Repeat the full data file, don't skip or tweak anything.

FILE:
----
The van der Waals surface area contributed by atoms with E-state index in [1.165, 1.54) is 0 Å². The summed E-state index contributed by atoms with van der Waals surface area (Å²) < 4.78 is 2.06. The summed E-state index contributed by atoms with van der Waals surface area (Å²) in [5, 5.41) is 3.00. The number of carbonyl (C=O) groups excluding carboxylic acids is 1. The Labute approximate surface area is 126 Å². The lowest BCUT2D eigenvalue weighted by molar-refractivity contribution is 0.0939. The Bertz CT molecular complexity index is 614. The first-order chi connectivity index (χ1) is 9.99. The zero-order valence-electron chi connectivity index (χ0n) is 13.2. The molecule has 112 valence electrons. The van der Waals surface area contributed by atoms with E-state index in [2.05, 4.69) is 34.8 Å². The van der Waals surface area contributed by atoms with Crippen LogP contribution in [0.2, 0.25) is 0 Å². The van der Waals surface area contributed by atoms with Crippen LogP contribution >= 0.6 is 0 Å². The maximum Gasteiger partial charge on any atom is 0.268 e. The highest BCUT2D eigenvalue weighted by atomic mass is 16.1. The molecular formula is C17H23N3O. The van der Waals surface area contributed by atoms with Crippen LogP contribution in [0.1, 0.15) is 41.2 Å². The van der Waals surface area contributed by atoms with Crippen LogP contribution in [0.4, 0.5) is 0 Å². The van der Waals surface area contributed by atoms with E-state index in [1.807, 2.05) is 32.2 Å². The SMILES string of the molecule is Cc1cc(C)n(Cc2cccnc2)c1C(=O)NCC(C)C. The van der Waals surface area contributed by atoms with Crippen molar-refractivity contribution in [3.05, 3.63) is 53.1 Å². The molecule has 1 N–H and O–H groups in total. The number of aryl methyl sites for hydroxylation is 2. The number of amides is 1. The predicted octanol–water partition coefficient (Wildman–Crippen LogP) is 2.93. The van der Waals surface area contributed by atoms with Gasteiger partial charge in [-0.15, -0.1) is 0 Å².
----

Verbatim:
The van der Waals surface area contributed by atoms with E-state index in [1.165, 1.54) is 0 Å². The summed E-state index contributed by atoms with van der Waals surface area (Å²) < 4.78 is 2.06. The summed E-state index contributed by atoms with van der Waals surface area (Å²) in [5, 5.41) is 3.00. The number of carbonyl (C=O) groups excluding carboxylic acids is 1. The Labute approximate surface area is 126 Å². The lowest BCUT2D eigenvalue weighted by molar-refractivity contribution is 0.0939. The Bertz CT molecular complexity index is 614. The first-order chi connectivity index (χ1) is 9.99. The zero-order valence-electron chi connectivity index (χ0n) is 13.2. The molecule has 112 valence electrons. The van der Waals surface area contributed by atoms with E-state index in [2.05, 4.69) is 34.8 Å². The van der Waals surface area contributed by atoms with Crippen LogP contribution in [0.2, 0.25) is 0 Å². The van der Waals surface area contributed by atoms with Crippen LogP contribution >= 0.6 is 0 Å². The maximum Gasteiger partial charge on any atom is 0.268 e. The highest BCUT2D eigenvalue weighted by atomic mass is 16.1. The molecular formula is C17H23N3O. The van der Waals surface area contributed by atoms with Crippen LogP contribution in [0.1, 0.15) is 41.2 Å². The van der Waals surface area contributed by atoms with Crippen LogP contribution in [0.4, 0.5) is 0 Å². The van der Waals surface area contributed by atoms with E-state index in [1.807, 2.05) is 32.2 Å². The SMILES string of the molecule is Cc1cc(C)n(Cc2cccnc2)c1C(=O)NCC(C)C. The van der Waals surface area contributed by atoms with Crippen molar-refractivity contribution in [3.05, 3.63) is 53.1 Å². The molecule has 1 N–H and O–H groups in total. The number of aryl methyl sites for hydroxylation is 2. The number of amides is 1. The predicted octanol–water partition coefficient (Wildman–Crippen LogP) is 2.93. The van der Waals surface area contributed by atoms with Gasteiger partial charge in [-0.15, -0.1) is 0 Å².